Arizona summit on Zika teaches health officials how to tackle virus

“Infectious diseases that happen in other parts of the world, can happen in the United States, can happen in Arizona and we need to be prepared,” said Dr. Cara Christ, at the summit hosted by Arizona Department of Health Services. (Photo by Socorro Carrillo/Cronkite News)

PHOENIX — Arizona health officials joined the global battle to fight the Zika virus in a daylong summit Tuesday, educating doctors and other medical professionals and emergency personnel on ways to prevent and handle the mosquito-born virus that causes devastating birth defects.

Arizona has had three confirmed cases of Zika, diagnosed in Arizona residents who contracted it while traveling outside the country. More than 140 people have been tested, according to the Arizona Department of Health Services.

The state has the type of mosquito that carries the virus but it has not been detected in mosquitoes, health officials said.

“This is a different mosquito,” said Dr. Cara Christ, DHS director. “It primarily likes people, it lives around people, and it bites all day.”

The state health department and Centers for Disease Control and Prevention convened the conference, which drew about 300 officials from Arizona and Sonora, Mexico. The CDC has placed Mexico on its travel advisory list and its list of areas that have been affected by the virus.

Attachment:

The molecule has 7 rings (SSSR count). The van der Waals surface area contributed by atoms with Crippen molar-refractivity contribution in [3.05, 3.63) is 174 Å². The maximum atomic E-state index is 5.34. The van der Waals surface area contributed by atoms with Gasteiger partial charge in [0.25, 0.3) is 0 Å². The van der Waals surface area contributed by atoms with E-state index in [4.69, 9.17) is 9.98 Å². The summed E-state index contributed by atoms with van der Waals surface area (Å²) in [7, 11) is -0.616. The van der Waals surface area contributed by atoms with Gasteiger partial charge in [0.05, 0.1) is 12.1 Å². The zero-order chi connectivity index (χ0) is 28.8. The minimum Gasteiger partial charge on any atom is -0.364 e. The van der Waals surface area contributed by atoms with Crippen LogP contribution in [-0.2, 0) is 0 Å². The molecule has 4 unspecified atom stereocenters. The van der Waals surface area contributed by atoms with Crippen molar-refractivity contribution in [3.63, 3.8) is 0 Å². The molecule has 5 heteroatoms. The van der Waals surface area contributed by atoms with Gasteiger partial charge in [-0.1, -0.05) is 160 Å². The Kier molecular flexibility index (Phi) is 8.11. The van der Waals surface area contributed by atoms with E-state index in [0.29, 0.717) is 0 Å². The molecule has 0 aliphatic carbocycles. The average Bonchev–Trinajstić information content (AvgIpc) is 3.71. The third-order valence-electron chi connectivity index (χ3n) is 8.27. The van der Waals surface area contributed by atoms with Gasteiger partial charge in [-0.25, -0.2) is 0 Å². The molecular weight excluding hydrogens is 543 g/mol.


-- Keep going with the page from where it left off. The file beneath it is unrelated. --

“I think it will broaden our horizons on what’s going on with it and we can get prepared for what’s going to come in the future for Zika virus,” said Mijdah Adilyar of the DHS emergency preparedness division.

The World Health Organization in February called the Zika virus an international public health emergency as an unprecedented increase of children in Brazil who were born with unusually small heads, or microcephaly. The virus, spread through the bite of a mosquito, has since emerged in other countries.

The virus can also be contracted through sexual contact, which has led to growing concerns for pregnant couples and those who plan to become pregnant.

“The danger here is really the impact it has on pregnant moms and babies,” Dr. Cara Christ said. “We’re really trying to protect that group.”

The threat of Zika isn’t as serious for adults and women who are not planning to become pregnant. However, Zika symptoms are so common that they may be confused with similar diseases such as dengue and chikungunya.

Zika symptoms include rash, fever, joint pain, and conjunctivitis. A combination of these relatively mild symptoms as well as the fact that Zika had only 14 confirmed cases between the years 1947 and 2007, has historically kept Zika in the global health shadows.

Arizona is the first to conduct a Zika summit on the state level, a DHS spokeswoman said.

DHS officials said they will continue to educate the public about prevention.

For steps to prevent Zika by reducing mosquito bites visit Arizona Department of Health Services.